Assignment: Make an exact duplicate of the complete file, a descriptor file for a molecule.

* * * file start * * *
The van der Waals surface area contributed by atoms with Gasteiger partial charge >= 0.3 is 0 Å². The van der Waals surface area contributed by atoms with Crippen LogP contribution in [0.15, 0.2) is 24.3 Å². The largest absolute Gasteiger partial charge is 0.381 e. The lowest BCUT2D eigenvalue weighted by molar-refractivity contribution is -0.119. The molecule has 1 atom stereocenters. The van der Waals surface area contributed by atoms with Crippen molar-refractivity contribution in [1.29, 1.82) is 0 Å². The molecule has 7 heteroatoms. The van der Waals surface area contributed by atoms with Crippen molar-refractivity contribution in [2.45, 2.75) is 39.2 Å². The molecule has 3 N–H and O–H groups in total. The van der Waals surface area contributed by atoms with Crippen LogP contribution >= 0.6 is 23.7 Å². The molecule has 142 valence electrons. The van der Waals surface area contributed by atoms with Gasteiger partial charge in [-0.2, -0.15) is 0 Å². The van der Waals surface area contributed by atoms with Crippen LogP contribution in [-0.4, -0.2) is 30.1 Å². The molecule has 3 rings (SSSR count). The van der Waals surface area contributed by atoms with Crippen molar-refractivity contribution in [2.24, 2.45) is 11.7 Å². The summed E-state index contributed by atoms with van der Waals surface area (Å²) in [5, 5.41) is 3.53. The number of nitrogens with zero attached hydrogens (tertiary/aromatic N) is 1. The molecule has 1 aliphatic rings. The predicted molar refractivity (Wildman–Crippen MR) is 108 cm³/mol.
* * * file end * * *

The van der Waals surface area contributed by atoms with Gasteiger partial charge >= 0.3 is 0 Å². The van der Waals surface area contributed by atoms with Crippen LogP contribution in [0.15, 0.2) is 24.3 Å². The largest absolute Gasteiger partial charge is 0.381 e. The lowest BCUT2D eigenvalue weighted by molar-refractivity contribution is -0.119. The molecule has 1 atom stereocenters. The van der Waals surface area contributed by atoms with Crippen molar-refractivity contribution in [1.29, 1.82) is 0 Å². The molecule has 7 heteroatoms. The van der Waals surface area contributed by atoms with Crippen molar-refractivity contribution in [2.45, 2.75) is 39.2 Å². The molecule has 3 N–H and O–H groups in total. The van der Waals surface area contributed by atoms with Crippen LogP contribution >= 0.6 is 23.7 Å². The molecule has 142 valence electrons. The van der Waals surface area contributed by atoms with Gasteiger partial charge in [-0.2, -0.15) is 0 Å². The van der Waals surface area contributed by atoms with Crippen LogP contribution in [-0.4, -0.2) is 30.1 Å². The molecule has 3 rings (SSSR count). The van der Waals surface area contributed by atoms with Crippen molar-refractivity contribution in [2.24, 2.45) is 11.7 Å². The summed E-state index contributed by atoms with van der Waals surface area (Å²) in [5, 5.41) is 3.53. The number of nitrogens with zero attached hydrogens (tertiary/aromatic N) is 1. The molecule has 1 aliphatic rings. The predicted molar refractivity (Wildman–Crippen MR) is 108 cm³/mol.